High intensity, low intensity
HIIT (High Intensity Interval Training) is, as its name suggests, an intense form of exercise training. The body is pushed to its limit for a short period of time followed by a recovery interval. It is the switching between high intensity and low intensity repeatedly that gives this form of its name.
Intervals to recover from HIITRELATED: RECOMMENDED PLANS FOR YOU
The most important part of an HIIT session is going to be your recovery – both the recovery intervals as well as your recovery after the session.
If you do not give your body enough time to recover in between intervals, you may end up overtraining or worse, burning your hard earned muscle during your workout.
HIIT has been increasing popularity in the fitness community. HIIT sessions boast incredible results with little time actually spent in the gym.
A HIIT session can burn as many calories (or more!) than a traditional, steady state cardio session, but in much less time. According to an article published in Science Daily, an HIIT study did support the findings that training in HIIT sessions is just as effective as more traditional forms of cardio training, but in much less time.
Versatile training for any exercise
HIIT training can be completed with just about any exercise: running, cycling, swimming, stair climbing, rowing, and kettlebell swings just to name a few.
Because HIIT sessions will work your body in a very intense manner, it is really important to be sure you give your body adequate recovery after an HIIT session, but we will talk about how much rest is required later.
Recovery During the Session
The recovery in between high intensity intervals is an incredibly important aspect of HIIT training.
After reaching your peak heart rate for 30 seconds for example, you should decrease the intensity significantly to allow your heart rate to enter a recovery zone (usually 60-70% or so of your maximal heart rate – Maximal heart rate is calculated by taking 220 minus your age in years).
This allows your muscles to recover for the next high intensity bout as well as clear some of the lactate from your blood (lactate is what makes your muscles burn when completing a high intensity workout).
What is the recommended length of recovery?
The length of the recovery will depend on your current level of fitness: the less fit you are, the longer you will want your recovery interval to be.
Start interval training with a 1:3 work: rest ration, meaning you will take three times as much time completing your recovery interval than you do your high intensity interval.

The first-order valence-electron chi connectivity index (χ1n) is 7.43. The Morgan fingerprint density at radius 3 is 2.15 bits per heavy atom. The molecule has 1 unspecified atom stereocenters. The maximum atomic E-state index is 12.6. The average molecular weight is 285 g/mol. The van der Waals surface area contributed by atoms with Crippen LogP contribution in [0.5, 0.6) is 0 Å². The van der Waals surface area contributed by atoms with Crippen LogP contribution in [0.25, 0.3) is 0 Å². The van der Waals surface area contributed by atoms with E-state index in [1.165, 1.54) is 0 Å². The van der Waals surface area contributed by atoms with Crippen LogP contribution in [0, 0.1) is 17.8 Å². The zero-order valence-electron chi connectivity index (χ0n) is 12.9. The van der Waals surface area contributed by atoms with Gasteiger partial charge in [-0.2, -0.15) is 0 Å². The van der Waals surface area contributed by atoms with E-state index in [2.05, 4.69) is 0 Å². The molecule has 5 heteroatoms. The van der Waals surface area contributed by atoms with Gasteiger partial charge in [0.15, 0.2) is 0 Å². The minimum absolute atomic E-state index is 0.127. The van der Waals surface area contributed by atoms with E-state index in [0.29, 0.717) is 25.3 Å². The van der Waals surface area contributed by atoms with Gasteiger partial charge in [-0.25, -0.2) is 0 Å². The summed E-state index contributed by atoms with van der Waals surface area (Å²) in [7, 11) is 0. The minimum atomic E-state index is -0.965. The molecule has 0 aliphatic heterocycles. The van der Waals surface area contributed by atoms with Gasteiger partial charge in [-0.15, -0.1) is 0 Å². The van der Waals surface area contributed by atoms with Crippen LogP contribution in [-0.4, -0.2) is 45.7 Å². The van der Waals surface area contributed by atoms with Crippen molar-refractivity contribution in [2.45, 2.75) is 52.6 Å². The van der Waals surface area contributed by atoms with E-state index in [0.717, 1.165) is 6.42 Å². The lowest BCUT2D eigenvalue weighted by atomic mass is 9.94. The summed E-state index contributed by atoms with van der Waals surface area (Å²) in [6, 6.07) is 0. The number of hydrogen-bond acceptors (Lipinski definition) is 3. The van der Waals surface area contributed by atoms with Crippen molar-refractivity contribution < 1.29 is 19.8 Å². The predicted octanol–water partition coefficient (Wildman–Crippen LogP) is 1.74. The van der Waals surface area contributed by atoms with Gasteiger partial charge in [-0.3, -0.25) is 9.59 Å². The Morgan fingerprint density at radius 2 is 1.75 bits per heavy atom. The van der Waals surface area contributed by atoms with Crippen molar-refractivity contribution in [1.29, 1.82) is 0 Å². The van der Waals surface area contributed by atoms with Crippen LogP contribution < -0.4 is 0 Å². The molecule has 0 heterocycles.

Example: If you complete a high intensity interval for 30 seconds, you would want to take at least 90 seconds of recovery before your next high intensity interval. As you become more fit, decrease the amount of recovery in between high intensity bursts to ramp up your workouts.
Keeping an eye on your heart rate
You will notice as your fitness improves, your heart rate will drop much more quickly than it did before. This is a good sign and shows that your cardiorespiratory fitness is adapting to your training.
If you find that you are having a hard time getting your heart rate drop to recovery levels during a workout, it may mean that you are overtraining. You may have pushed a little too hard during the session, or you may be nearing overtraining.
Back off from the intervals or decrease your intensity for a week or so, and you should see a significant improvement.
Recovery After the Session
Just as it is important to have the recovery intervals during your HIIT sessions, it is just as important to make sure you are giving your body ample recovery in between actual sessions. HIIT sessions are intense work.
It is important that you give your body the time to recovery in between them to ensure you are not overtraining. If you are completing HIIT sessions more than 2-3 times per week, you may be overtraining. As a general rule, you want to give yourself at least a day of rest in between HIIT sessions.
If you have just begun training with HIIT, you may want to start with only one day per week to allow your body to get used to the new type of training.
Listen to the signs of your body
If you begin to feel burnt out or unusually drained by your sessions, or your heart rate is having trouble reaching the peak interval or recovering after a high intensity interval, it may be time to dial back the training a bit.
Allow your body to rest and recover by completing steady state cardio for a few days until you are feeling energized again. Then slowly begin to add interval training back in, using a recovery interval that is slightly longer than what you were doing prior.
Easing your body back into intervals is the best way to avoid overtraining and injury.
Methods of Recovery
I love using alternate methods of training to help me recover after an intense HIIT session.
I love to go hiking or using an easy swim as a recovery day. Even just taking the dogs for a long walk is a great way to recover after an intense HIIT session.
To avoid overtraining, try to vary your HIIT session modalities as well as the modes you use to recover.
Example: If you completed a HIIT session running hill intervals, try not to use an easy run to recover the next day. Instead try a swimming workout or the elliptical trainer. Keep your body guessing and don’t forget to stretch!
I hope this article helped you to understand recovery during and after HIIT sessions. Now get your SWEAT on and don’t forget to allow your body to recover to get the most out of your HIIT workouts!
Read more from Expert Sarah Walentynowicz.